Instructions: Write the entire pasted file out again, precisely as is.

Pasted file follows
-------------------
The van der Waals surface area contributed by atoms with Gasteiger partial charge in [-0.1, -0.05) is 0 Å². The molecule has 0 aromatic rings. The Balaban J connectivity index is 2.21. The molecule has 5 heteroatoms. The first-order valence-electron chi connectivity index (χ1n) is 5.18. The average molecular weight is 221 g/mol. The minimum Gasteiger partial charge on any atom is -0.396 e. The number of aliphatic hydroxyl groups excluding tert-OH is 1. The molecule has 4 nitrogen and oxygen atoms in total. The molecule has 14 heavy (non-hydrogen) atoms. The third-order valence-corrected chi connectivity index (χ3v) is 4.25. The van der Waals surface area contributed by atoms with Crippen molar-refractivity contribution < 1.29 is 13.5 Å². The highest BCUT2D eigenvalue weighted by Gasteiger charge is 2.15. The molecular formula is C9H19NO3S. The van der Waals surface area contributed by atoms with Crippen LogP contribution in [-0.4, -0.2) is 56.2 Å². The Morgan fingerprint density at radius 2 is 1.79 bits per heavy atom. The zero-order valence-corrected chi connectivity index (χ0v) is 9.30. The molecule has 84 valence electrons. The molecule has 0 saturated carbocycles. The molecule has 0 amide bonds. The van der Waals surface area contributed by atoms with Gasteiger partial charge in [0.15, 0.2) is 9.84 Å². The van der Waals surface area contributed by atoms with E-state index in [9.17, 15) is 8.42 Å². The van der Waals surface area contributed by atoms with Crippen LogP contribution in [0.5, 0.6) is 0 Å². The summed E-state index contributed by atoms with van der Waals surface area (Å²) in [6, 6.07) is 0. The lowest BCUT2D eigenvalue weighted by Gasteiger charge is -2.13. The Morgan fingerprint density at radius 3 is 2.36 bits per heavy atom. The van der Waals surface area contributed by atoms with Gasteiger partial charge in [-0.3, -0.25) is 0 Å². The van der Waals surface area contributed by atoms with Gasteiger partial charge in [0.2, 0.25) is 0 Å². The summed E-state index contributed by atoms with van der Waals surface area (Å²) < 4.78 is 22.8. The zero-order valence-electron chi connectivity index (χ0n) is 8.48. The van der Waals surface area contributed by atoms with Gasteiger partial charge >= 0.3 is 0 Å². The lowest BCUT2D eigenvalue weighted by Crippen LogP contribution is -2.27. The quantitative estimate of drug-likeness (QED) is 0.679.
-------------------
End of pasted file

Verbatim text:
The van der Waals surface area contributed by atoms with Gasteiger partial charge in [-0.1, -0.05) is 0 Å². The molecule has 0 aromatic rings. The Balaban J connectivity index is 2.21. The molecule has 5 heteroatoms. The first-order valence-electron chi connectivity index (χ1n) is 5.18. The average molecular weight is 221 g/mol. The minimum Gasteiger partial charge on any atom is -0.396 e. The number of aliphatic hydroxyl groups excluding tert-OH is 1. The molecule has 4 nitrogen and oxygen atoms in total. The molecule has 14 heavy (non-hydrogen) atoms. The third-order valence-corrected chi connectivity index (χ3v) is 4.25. The van der Waals surface area contributed by atoms with Crippen molar-refractivity contribution < 1.29 is 13.5 Å². The highest BCUT2D eigenvalue weighted by Gasteiger charge is 2.15. The molecular formula is C9H19NO3S. The van der Waals surface area contributed by atoms with Crippen LogP contribution in [-0.4, -0.2) is 56.2 Å². The Morgan fingerprint density at radius 2 is 1.79 bits per heavy atom. The zero-order valence-corrected chi connectivity index (χ0v) is 9.30. The molecule has 84 valence electrons. The molecule has 0 saturated carbocycles. The molecule has 0 amide bonds. The van der Waals surface area contributed by atoms with Gasteiger partial charge in [0.15, 0.2) is 9.84 Å². The van der Waals surface area contributed by atoms with E-state index in [9.17, 15) is 8.42 Å². The van der Waals surface area contributed by atoms with Crippen LogP contribution in [0.5, 0.6) is 0 Å². The summed E-state index contributed by atoms with van der Waals surface area (Å²) in [6, 6.07) is 0. The lowest BCUT2D eigenvalue weighted by Gasteiger charge is -2.13. The Morgan fingerprint density at radius 3 is 2.36 bits per heavy atom. The van der Waals surface area contributed by atoms with Gasteiger partial charge in [-0.3, -0.25) is 0 Å². The van der Waals surface area contributed by atoms with Gasteiger partial charge in [0.2, 0.25) is 0 Å². The summed E-state index contributed by atoms with van der Waals surface area (Å²) < 4.78 is 22.8. The zero-order valence-electron chi connectivity index (χ0n) is 8.48. The van der Waals surface area contributed by atoms with Gasteiger partial charge >= 0.3 is 0 Å². The lowest BCUT2D eigenvalue weighted by Crippen LogP contribution is -2.27. The quantitative estimate of drug-likeness (QED) is 0.679.